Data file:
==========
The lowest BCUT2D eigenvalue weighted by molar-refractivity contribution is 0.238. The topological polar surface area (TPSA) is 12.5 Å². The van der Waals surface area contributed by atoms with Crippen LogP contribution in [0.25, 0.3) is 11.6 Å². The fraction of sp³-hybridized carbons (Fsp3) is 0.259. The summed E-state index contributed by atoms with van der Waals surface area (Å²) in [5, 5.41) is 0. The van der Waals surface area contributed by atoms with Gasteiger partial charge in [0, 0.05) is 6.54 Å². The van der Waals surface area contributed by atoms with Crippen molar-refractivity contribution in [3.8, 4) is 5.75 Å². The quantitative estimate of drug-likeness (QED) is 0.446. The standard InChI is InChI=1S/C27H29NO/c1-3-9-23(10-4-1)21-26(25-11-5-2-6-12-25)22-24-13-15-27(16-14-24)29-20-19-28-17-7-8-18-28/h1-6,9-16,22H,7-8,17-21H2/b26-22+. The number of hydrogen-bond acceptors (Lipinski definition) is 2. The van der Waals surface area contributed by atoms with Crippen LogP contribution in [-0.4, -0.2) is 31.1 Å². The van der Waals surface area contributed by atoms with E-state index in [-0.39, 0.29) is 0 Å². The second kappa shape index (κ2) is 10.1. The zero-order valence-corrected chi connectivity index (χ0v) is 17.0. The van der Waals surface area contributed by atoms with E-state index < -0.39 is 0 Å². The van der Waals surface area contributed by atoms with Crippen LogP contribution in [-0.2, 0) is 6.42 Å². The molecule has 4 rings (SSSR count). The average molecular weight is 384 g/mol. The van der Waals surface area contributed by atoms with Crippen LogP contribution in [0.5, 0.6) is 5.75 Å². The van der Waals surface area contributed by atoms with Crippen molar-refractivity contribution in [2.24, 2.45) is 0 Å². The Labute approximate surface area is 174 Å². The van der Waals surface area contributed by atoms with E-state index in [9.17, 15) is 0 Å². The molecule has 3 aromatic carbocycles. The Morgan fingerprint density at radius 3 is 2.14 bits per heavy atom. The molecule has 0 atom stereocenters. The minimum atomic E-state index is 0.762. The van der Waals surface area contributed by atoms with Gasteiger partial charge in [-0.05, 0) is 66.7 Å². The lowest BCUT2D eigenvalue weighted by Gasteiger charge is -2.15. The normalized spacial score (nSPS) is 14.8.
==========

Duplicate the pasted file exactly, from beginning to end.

The lowest BCUT2D eigenvalue weighted by molar-refractivity contribution is 0.238. The topological polar surface area (TPSA) is 12.5 Å². The van der Waals surface area contributed by atoms with Crippen LogP contribution in [0.25, 0.3) is 11.6 Å². The fraction of sp³-hybridized carbons (Fsp3) is 0.259. The summed E-state index contributed by atoms with van der Waals surface area (Å²) in [5, 5.41) is 0. The van der Waals surface area contributed by atoms with Gasteiger partial charge in [0, 0.05) is 6.54 Å². The van der Waals surface area contributed by atoms with Crippen molar-refractivity contribution in [3.8, 4) is 5.75 Å². The quantitative estimate of drug-likeness (QED) is 0.446. The standard InChI is InChI=1S/C27H29NO/c1-3-9-23(10-4-1)21-26(25-11-5-2-6-12-25)22-24-13-15-27(16-14-24)29-20-19-28-17-7-8-18-28/h1-6,9-16,22H,7-8,17-21H2/b26-22+. The number of hydrogen-bond acceptors (Lipinski definition) is 2. The van der Waals surface area contributed by atoms with Crippen LogP contribution in [-0.4, -0.2) is 31.1 Å². The van der Waals surface area contributed by atoms with E-state index in [-0.39, 0.29) is 0 Å². The second kappa shape index (κ2) is 10.1. The zero-order valence-corrected chi connectivity index (χ0v) is 17.0. The van der Waals surface area contributed by atoms with E-state index < -0.39 is 0 Å². The van der Waals surface area contributed by atoms with Crippen LogP contribution in [-0.2, 0) is 6.42 Å². The molecule has 4 rings (SSSR count). The average molecular weight is 384 g/mol. The van der Waals surface area contributed by atoms with Crippen LogP contribution in [0.5, 0.6) is 5.75 Å². The van der Waals surface area contributed by atoms with Crippen molar-refractivity contribution in [2.24, 2.45) is 0 Å². The Labute approximate surface area is 174 Å². The van der Waals surface area contributed by atoms with E-state index in [9.17, 15) is 0 Å². The molecule has 3 aromatic carbocycles. The Morgan fingerprint density at radius 3 is 2.14 bits per heavy atom. The molecule has 0 atom stereocenters. The minimum atomic E-state index is 0.762. The van der Waals surface area contributed by atoms with Gasteiger partial charge in [-0.05, 0) is 66.7 Å². The lowest BCUT2D eigenvalue weighted by Gasteiger charge is -2.15. The normalized spacial score (nSPS) is 14.8.